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Rabbi Richard Hirsh

Assistant Rabbi, M'kor Shalom

Rabbi Richard Hirsh currently serves as assistant rabbi of M’kor Shalom in Cherry Hill, NJ. He previously served as Executive Director of the Reconstructionist Rabbinical Association for sixteen years, and was on the faculty of the Reconstructionist Rabbinical College. Rabbi Hirsh was the editor of the journal The Reconstructionist from 1996-2006. (Back issues are online here.) Rabbi Hirsh previously served congregations in Chicago, New York, New Jersey and Toronto. He served as Executive Director of the Philadelphia Board of Rabbis and Jewish Chaplaincy Service (1988-1993) and was on the staff of the Philadelphia Jewish Community Relations Council (1987- 1988).

Rabbi Hirsh received his BA in Jewish Studies from Hofstra University (1975), his MA in religion with a specialization in the New Testament from Temple University (1981), and was graduated as a rabbi from the Reconstructionist Rabbinical College (1981). Rabbi Hirsh was the chair of the “Reconstructionist Commission on the Role of the Rabbi” and the author of its report, The Rabbi-Congregation Relationship: A Vision for the 21st Century. His commentaries are featured in A Night of Questions, the Reconstructionist Haggadah, and the Kol HaNeshamah prayerbook series. He is also the author of the chapters “The Journey of Mourning,” “Welcoming Children,” “Conversion” and “Jewish Divorce” in the book A Reconstructionist Guide to Jewish Practice III: Lifecycle. His articles appeared regularly in the magazines The Reconstructionist and Reconstructionism Today, as well as in many other Jewish and general publications. For over a dozen years he contributed commentary on the weekly Torah portion for the Philadelphia Jewish Exponent and the New Jersey Jewish News.

Rabbi Hirsh was co-chair of the Clergy Task Force on Domestic Violence of Jewish Women International from 2011-2013; is on the Board of the Interfaith Center of Greater Philadelphia; and is on the editorial board of the magazine Sh’ma.

Shabbat Naḥamu

On the Shabbat after Tisha B’Av we read the first hafatarah of comfort. Despite its troubling theology, its message of hope and reconciliation is a powerful first step toward Rosh HaShanah and Yom Kippur. 

D'var Torah

Shabbat Hazon

Rabbi Richard Hirsh examines the theology of reward and punishment: is it still compelling, and how might it be rethought in the modern era?

D'var Torah

The Importance of Re-reading Torah

How do we interpret, let alone accept, a Torah narrative whose message is at odds with our fundamental values?

D'var Torah

Ruth, The First Convert: A Model of Welcome

The story of Ruth, read on Shavuot, provides a powerful model for welcoming newcomers to the Jewish people. 



Parashat Behar is primarily concerned with rules and regulations pertaining to the land of Israel: the sabbatical years when the last was to lie fallow, and the Jubilee year when land reverted to its original owners. Although these laws may seem to be millennia out of date, they provide important teachings that remain keenly relevant.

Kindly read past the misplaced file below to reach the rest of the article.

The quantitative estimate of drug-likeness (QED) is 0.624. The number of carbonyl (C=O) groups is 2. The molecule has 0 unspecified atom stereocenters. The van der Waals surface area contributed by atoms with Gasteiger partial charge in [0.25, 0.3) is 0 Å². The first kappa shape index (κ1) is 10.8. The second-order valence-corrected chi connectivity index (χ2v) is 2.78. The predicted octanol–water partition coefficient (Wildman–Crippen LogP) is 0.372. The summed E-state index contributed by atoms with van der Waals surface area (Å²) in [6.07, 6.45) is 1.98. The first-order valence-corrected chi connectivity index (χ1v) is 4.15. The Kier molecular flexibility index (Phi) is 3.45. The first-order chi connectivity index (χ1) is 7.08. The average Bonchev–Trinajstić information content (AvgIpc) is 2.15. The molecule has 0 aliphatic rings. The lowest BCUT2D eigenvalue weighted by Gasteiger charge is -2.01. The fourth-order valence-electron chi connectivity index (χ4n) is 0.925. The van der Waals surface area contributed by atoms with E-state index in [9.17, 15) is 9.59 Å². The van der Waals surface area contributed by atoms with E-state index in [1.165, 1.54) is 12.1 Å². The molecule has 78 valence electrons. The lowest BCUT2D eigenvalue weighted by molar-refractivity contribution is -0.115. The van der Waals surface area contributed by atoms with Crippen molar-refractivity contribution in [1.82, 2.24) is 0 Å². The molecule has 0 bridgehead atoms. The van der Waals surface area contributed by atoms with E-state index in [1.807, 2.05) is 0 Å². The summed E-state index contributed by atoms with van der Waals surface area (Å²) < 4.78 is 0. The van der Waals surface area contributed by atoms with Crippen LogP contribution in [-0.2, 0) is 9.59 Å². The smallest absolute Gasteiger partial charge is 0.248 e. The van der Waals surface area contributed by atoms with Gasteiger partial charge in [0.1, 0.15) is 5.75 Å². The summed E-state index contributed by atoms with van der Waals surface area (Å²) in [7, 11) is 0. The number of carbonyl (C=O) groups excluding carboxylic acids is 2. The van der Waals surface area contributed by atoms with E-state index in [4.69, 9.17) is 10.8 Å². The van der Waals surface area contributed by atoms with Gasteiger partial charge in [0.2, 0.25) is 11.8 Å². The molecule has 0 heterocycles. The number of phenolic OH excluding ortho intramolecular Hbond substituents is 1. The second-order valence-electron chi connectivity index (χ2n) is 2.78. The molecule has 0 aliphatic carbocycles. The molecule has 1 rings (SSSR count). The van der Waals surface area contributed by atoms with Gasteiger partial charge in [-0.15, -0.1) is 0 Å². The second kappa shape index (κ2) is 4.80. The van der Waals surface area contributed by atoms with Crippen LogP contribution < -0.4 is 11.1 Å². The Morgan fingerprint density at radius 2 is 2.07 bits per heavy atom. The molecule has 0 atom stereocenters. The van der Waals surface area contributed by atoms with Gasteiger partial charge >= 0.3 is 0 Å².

D'var Torah

The Nazirite

In biblical times, Nazirites took on additional personal obligations to add to their holiness. Rabbi Richard Hirsh explores this institution and why it may have fallen by the wayside. 

D'var Torah

Who Has The Authority To Change Judaism?

Rebelling against Moses, Korakh says, “You have gone too far! For all the community are holy, all of them, and the Lord is in their midst? Why then do you raise yourself above the Lord's congregation?” Is this question really out of line?

D'var Torah

Balaam Recognizes the One God

Parashat Balak is named after the Moabite king who sought to bring doom on the Israelites as they neared the end of their journey from Egypt to Israel. There are notable similarities between this story and the confrontation with Pharaoh a generation earlier. What can we learn from them?

D'var Torah

Transitioning Leadership

One of the most difficult tasks faced by a community is the orderly transition of power from one leader to the next.
As Moses's death draws near, the Israelites face this challenge.

D'var Torah

Can a Reconstructionist Sin?

Since Reconstructionist Judaism affirms a conception of God as a force, power or process — but not as a supernatural Being who can be addressed and can respond — what happens to the notion of sin? Rabbi Richard Hirsh argues that Reconstructionist theology makes it more, not less, important that we take on the responsibility for judgment, atonement, apology and repentance


Making Seder and Kiddush More Inclusive

Wine is the traditional vehicle for prominent Jewish ritual moments. At the same, Jewish communities contain people who struggle with alcohol.  Rabbi Richard Hirsh outlines simple steps to recognize and support all in a community who wish to participate. 


A Reconstructionist Exploration of Dietary Law

Rabbi Richard Hirsch reflects on his own evolving relationship with Jewish dietary law from a Reconstructionist perspective.